There are some reasons to remain cheerful . . .
Published 11/11/2010 | 05:00
Earlier this week, I spoke at a PwC event in Dublin, at which those in attendance were asked a number of questions about the future.
The results were surprisingly upbeat. It struck me that there is a distinct difference in attitude between those who analyse and comment on the economy and those who actually make the economy work.
The reality is that despite all of the justifiable doom and gloom about the banking sector and the public finances, there are thousands of risktakers and entrepreneurs out there in the economy who get out of bed every morning and get on with the task of creating economic activity and hopefully wealth, despite, rather than because of Government.
Such people need to be encouraged rather than demonised or punished, which appears to be the attitude in some quarters.
These are the people who create and sustain employment in the economy and ultimately generate the tax revenues that fund the expenditure on areas such as social welfare and the public sector.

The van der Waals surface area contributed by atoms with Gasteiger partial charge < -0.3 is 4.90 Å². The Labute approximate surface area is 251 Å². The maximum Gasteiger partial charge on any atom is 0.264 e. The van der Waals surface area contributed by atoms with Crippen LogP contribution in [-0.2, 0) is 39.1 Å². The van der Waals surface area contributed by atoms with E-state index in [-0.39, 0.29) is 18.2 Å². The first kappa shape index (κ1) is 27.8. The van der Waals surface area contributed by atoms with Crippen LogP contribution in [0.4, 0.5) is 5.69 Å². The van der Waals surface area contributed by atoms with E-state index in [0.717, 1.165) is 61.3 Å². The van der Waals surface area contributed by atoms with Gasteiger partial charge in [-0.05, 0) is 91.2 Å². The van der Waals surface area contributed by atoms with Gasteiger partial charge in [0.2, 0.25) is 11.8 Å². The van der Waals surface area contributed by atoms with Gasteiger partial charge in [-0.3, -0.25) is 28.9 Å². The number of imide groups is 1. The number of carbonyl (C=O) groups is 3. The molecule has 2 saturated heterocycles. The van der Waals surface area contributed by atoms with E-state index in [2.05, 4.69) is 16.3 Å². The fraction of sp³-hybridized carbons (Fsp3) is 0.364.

If we destroy the environment for such people, we will ultimately kill the goose that lays the golden egg. Hard work, effort, initiative and the generation of profits should be rewarded rather than vilified.
It is also important to be aware of the fact that manufacturing output in Ireland is now growing strongly and the export performance is starting to kick in, in a meaningful way.
This is good, but we also need to ensure that we use the opportunity presented by the current deep and painful recession to fundamentally, and permanently, reduce the cost base of the Irish economy and reform the way in which taxpayers' money is spent.
While we are at it, we should also reform the system of national and local government to create a model that works efficiently and effectively.
That does not happen at the moment, not least because Ireland has become incredibly difficult to govern due to the power of vested interest groups who are not overly concerned about the national interest.
That unfortunately is the lasting legacy of social partnership.